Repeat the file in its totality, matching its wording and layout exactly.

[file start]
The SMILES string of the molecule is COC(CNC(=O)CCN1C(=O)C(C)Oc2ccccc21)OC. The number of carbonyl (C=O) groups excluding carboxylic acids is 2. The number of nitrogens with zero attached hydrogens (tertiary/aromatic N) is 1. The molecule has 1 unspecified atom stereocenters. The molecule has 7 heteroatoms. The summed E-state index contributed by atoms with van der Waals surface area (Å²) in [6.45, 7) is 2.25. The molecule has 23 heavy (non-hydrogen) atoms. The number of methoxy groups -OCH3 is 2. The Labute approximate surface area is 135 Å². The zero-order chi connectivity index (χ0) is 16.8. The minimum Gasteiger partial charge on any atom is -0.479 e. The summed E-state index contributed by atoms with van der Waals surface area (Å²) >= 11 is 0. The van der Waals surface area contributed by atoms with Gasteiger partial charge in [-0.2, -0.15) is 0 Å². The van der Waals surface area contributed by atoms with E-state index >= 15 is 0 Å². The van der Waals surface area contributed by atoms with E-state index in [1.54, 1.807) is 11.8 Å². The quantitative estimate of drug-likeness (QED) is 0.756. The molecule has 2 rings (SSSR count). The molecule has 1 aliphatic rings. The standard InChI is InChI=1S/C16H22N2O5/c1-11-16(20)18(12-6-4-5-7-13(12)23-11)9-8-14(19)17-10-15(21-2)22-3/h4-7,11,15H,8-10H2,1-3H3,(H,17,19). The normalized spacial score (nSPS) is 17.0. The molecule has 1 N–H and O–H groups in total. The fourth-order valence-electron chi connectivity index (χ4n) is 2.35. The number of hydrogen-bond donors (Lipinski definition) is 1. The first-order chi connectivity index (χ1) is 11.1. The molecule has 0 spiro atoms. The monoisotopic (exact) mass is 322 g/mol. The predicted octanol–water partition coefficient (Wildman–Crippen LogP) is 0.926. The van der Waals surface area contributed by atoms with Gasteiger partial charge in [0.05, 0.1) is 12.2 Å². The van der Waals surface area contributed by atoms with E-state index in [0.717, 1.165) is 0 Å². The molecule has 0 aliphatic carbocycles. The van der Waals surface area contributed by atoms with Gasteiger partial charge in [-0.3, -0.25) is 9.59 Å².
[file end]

The SMILES string of the molecule is COC(CNC(=O)CCN1C(=O)C(C)Oc2ccccc21)OC. The number of carbonyl (C=O) groups excluding carboxylic acids is 2. The number of nitrogens with zero attached hydrogens (tertiary/aromatic N) is 1. The molecule has 1 unspecified atom stereocenters. The molecule has 7 heteroatoms. The summed E-state index contributed by atoms with van der Waals surface area (Å²) in [6.45, 7) is 2.25. The molecule has 23 heavy (non-hydrogen) atoms. The number of methoxy groups -OCH3 is 2. The Labute approximate surface area is 135 Å². The zero-order chi connectivity index (χ0) is 16.8. The minimum Gasteiger partial charge on any atom is -0.479 e. The summed E-state index contributed by atoms with van der Waals surface area (Å²) >= 11 is 0. The van der Waals surface area contributed by atoms with Gasteiger partial charge in [-0.2, -0.15) is 0 Å². The van der Waals surface area contributed by atoms with E-state index >= 15 is 0 Å². The van der Waals surface area contributed by atoms with E-state index in [1.54, 1.807) is 11.8 Å². The quantitative estimate of drug-likeness (QED) is 0.756. The molecule has 2 rings (SSSR count). The molecule has 1 aliphatic rings. The standard InChI is InChI=1S/C16H22N2O5/c1-11-16(20)18(12-6-4-5-7-13(12)23-11)9-8-14(19)17-10-15(21-2)22-3/h4-7,11,15H,8-10H2,1-3H3,(H,17,19). The normalized spacial score (nSPS) is 17.0. The molecule has 1 N–H and O–H groups in total. The fourth-order valence-electron chi connectivity index (χ4n) is 2.35. The number of hydrogen-bond donors (Lipinski definition) is 1. The first-order chi connectivity index (χ1) is 11.1. The molecule has 0 spiro atoms. The monoisotopic (exact) mass is 322 g/mol. The predicted octanol–water partition coefficient (Wildman–Crippen LogP) is 0.926. The van der Waals surface area contributed by atoms with Gasteiger partial charge in [0.05, 0.1) is 12.2 Å². The van der Waals surface area contributed by atoms with E-state index in [0.717, 1.165) is 0 Å². The molecule has 0 aliphatic carbocycles. The van der Waals surface area contributed by atoms with Gasteiger partial charge in [-0.3, -0.25) is 9.59 Å².